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Pacific Ocean

Pacific Ocean

Largest ocean on earth

The Pacific Ocean is the largest and deepest of Earth's five oceanic divisions. It extends from the Arctic Ocean in the north to the Southern Ocean (or, depending on definition, to Antarctica) in the south and is bounded by the continents of Asia and Australia in the west and the Americas in the east.

At 165,250,000 square kilometers (63,800,000 square miles) in area (as defined with a southern Antarctic border), this largest division of the World Ocean—and, in turn, the hydrosphere—covers about 46% of Earth's water surface and about 32% of its total surface area, larger than all of Earth's land area combined (148,000,000 km2 [57,000,000 sq mi]). The centers of both the Water Hemisphere and the Western Hemisphere are in the Pacific Ocean. Ocean circulation (caused by the Coriolis effect) subdivides it[citation needed] into two largely independent volumes of water, which meet at the equator: the North(ern) Pacific Ocean and South(ern) Pacific Ocean. The Galápagos and Gilbert Islands, while straddling the equator, are deemed wholly within the South Pacific.

Its mean depth is 4,000 meters (13,000 feet). Challenger Deep in the Mariana Trench, located in the western north Pacific, is the deepest point in the world, reaching a depth of 10,928 meters (35,853 feet). The Pacific also contains the deepest point in the Southern Hemisphere, the Horizon Deep in the Tonga Trench, at 10,823 meters (35,509 feet). The third deepest point on Earth, the Sirena Deep, is also located in the Mariana Trench.

The western Pacific has many major marginal seas, including but not limited to the South China Sea, the East China Sea, the Sea of Japan, the Sea of Okhotsk, the Philippine Sea, the Coral Sea, Java Sea and the Tasman Sea.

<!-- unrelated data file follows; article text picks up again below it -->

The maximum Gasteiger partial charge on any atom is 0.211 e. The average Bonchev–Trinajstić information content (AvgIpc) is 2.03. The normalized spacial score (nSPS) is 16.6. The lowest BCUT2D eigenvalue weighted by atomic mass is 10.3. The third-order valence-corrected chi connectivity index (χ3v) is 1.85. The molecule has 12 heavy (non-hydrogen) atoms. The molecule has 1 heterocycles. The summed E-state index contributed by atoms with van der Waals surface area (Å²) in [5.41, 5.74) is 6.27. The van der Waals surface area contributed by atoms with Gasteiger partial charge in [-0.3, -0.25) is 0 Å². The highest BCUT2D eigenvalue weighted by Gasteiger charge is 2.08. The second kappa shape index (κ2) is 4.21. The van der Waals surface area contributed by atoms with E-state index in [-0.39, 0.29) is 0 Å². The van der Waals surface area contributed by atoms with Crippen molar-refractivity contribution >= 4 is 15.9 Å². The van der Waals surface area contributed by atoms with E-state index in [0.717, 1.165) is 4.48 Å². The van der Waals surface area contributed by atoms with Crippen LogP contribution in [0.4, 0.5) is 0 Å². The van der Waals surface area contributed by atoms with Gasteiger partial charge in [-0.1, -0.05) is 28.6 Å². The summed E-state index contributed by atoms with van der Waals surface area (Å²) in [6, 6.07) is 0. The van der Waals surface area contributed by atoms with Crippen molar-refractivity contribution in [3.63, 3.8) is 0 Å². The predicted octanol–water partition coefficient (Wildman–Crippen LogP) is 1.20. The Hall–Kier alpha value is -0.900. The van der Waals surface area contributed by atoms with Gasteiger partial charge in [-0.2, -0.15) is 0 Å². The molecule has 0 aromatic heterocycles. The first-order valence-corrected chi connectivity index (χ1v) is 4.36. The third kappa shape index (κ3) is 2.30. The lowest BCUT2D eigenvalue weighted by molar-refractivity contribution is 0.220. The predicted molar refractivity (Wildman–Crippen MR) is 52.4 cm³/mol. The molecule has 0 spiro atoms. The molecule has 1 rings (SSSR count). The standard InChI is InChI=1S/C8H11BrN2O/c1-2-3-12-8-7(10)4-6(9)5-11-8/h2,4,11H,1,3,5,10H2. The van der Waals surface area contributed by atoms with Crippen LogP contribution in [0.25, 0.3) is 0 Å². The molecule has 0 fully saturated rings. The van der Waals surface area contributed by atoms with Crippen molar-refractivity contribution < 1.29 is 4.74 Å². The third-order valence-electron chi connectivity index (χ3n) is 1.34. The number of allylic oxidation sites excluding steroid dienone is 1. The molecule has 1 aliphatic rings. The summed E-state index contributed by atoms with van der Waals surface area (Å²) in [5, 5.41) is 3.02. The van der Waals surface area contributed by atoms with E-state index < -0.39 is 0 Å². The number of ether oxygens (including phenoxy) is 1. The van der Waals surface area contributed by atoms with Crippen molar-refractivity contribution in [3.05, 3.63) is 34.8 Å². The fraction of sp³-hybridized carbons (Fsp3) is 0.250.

Timeline

Further Resources

Title
Author
Link
Type
Date

Ocean of destiny : a concise history of the North Pacific, 1500-1978 : Lower, J. Arthur, 1907- : Free Download, Borrow, and Streaming : Internet Archive

Web

1978

The greatest depths; probing the seas to 20,000 feet and below : Soule, Gardner : Free Download, Borrow, and Streaming : Internet Archive

Web

1970

News

Title
Author
Date
Publisher
Description
By MANUEL RUEDA
November 2, 2021
AP NEWS
BOGOTA, Colombia (AP) -- Four Latin American countries announced Tuesday that they will expand and unite their marine reserves to create a vast corridor in the Pacific Ocean in hopes of protecting sea turtles, tuna, squid, hammerhead sharks and other species.
September 3, 2021
Chron
VANDENBERG SPACE FORCE BASE, Calif. (AP) - A privately designed, unmanned rocket built...
The Associated Press
September 3, 2021
ABC News
A privately designed, unmanned rocket built to carry satellites into orbit exploded in a fireball off the California coast
Tom Cassauwers
August 12, 2021
phys.org
Potato-sized clumps of metal at the bottom of the deepest oceans might aid our fight against climate change, but mining these could also damage a world we know very little about.
Science X staff
August 6, 2021
phys.org
Earthquakes shake and rattle the world every day. The U.S. Geological Survey (USGS) has estimated the number of earthquakes at some half a million a year, with some 100,000 that can be felt, and about 100 that cause damage. Some of these powerful temblors have devastated nations, cutting short thousands of lives and costing billions of dollars for economic recovery.
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